New gun attack in east Jerusalem after synagogue mass shooting
A 13-year-old Palestinian boy shot and wounded a father and son in east Jerusalem Saturday hours after a gunman killed seven outside a synagogue, raising fears of escalation despite international calls for calm.
The most recent gun attack, according to the police, took place on Saturday morning in Silwan, which is just outside the old, walled city in the Israeli-annexed east Jerusalem.
According to police and medical professionals, the 47-year-old father and his 23-year-old son were shot in the upper body and rushed to the hospital.
42 people had been arrested by police earlier in connection with the synagogue attack on Friday, which was one of the deadliest in Jerusalem in years.
A 21-year-old Palestinian resident of east Jerusalem opened fire on the synagogue in the Neve Yaakov settler neighborhood while the Jewish Sabbath was in session.
The attack occurred at the same time as Holocaust Memorial Day.
A day after one of the deadliest army raids in the occupied West Bank in roughly two decades, it came amid rising regional tensions, rocket fire from Gaza Strip militants, and Israeli air strikes in response.
During Israeli Prime Minister Benjamin Netanyahu’s tour of the synagogue attack site late on Friday, crowds chanted “Death to Arabs.”
To commemorate the killings in Gaza and the West Bank, Palestinians held spontaneous rallies, including in Ramallah, where large crowds chanted and waved Palestinian flags.
Mickey Levy, an opposition lawmaker from the centrist Yesh Atid party led by former premier Yair Lapid, warned that the rising violence reminded him of the second intifada, the Palestinian uprising that lasted from 2000 to 2005 and left both sides devastated.
He stated to AFP, “What happened twenty years ago, it’s (starting) to happen right now.”
“We must sit down and consider how we can move forward and stop this situation.”
Arab condemnation Israel was “fully responsible for the dangerous escalation,” the Palestinian Authority stated in a statement, without commenting on the two gun attacks.
The synagogue shooting was described as “one of the worst attacks (Israel) has encountered in recent years” by Israel’s police chief, Kobi Shabtai.
The shooting on Friday night was condemned by Egypt, Jordan, and the United Arab Emirates, all of which have ties to Israel.
However, one of Israel’s most prominent adversaries, the Lebanese group Hezbollah, hailed the attack as “heroic” and expressed “absolute support for all the steps taken by the Palestinian resistance factions.”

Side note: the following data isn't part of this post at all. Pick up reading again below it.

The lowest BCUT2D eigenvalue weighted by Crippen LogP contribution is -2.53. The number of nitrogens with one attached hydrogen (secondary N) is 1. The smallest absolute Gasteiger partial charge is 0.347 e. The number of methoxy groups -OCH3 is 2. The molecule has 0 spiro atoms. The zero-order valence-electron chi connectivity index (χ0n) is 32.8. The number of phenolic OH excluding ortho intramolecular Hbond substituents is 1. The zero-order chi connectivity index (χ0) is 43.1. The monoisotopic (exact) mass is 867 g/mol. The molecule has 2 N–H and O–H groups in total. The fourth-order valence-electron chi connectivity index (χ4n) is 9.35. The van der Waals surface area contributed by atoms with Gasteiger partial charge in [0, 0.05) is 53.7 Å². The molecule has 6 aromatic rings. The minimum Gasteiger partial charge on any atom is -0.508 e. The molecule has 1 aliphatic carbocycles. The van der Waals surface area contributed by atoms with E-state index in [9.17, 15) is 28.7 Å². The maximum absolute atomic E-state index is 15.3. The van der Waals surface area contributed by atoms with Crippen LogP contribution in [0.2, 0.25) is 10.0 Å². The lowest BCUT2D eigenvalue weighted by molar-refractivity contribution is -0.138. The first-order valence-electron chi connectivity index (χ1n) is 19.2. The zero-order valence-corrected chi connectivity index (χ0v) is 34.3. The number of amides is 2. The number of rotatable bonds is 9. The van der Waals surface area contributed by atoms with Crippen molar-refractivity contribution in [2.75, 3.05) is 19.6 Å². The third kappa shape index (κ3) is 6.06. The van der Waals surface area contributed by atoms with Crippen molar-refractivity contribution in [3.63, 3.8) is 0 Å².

Olaf Scholz, the German Chancellor, stated that his nation “stands by the side of Israel” and that he was “deeply shocked” by the “terrible” attacks in Jerusalem.
A “spiral of violence must be avoided at all costs,” according to French President Emmanuel Macron, and Russia also called for “maximum restraint.”
The violence has also been condemned by the White House, and US Secretary of State Antony Blinken will be traveling to the region next week and is expected to call for a de-escalation.
Police shot and killed the synagogue gunman following a brief car chase following the attack.
There is no evidence that he was a militant in the past or a member of a well-established Palestinian armed group.
“Died next to me” The synagogue attacker has not yet been identified by authorities, but Israeli and Palestinian media have widely identified him as Alqam Khayri, and his Facebook page was receiving praise.
Shimon Israel, who lives nearby the synagogue and witnessed the attack, claimed that he heard “shooting and shouting” while sitting down for Shabbat dinner.
He stated, “A guy stopped (his car) to help… got shot in the head and died right here next to me.”
After the shooting at the synagogue, 42 people, including members of the gunman’s immediate family, relatives, and neighbors, were arrested, according to the police.
Israel said on Thursday that a “counter-terrorism” operation in the Jenin refugee camp had resulted in the deaths of nine people.
Since the second intifada, it was one of the deadliest Israeli army raids in the West Bank.
Israel claimed that operatives of Islamic Jihad were the target.
Later, both Hamas and Islamic Jihad launched a number of rockets at Israeli territory.
Israeli air defenses stopped most of the rockets. In response, the military launched strikes against Hamas targets in Gaza.
Both sides did not report any injuries, but the armed groups in Gaza promised to take more action.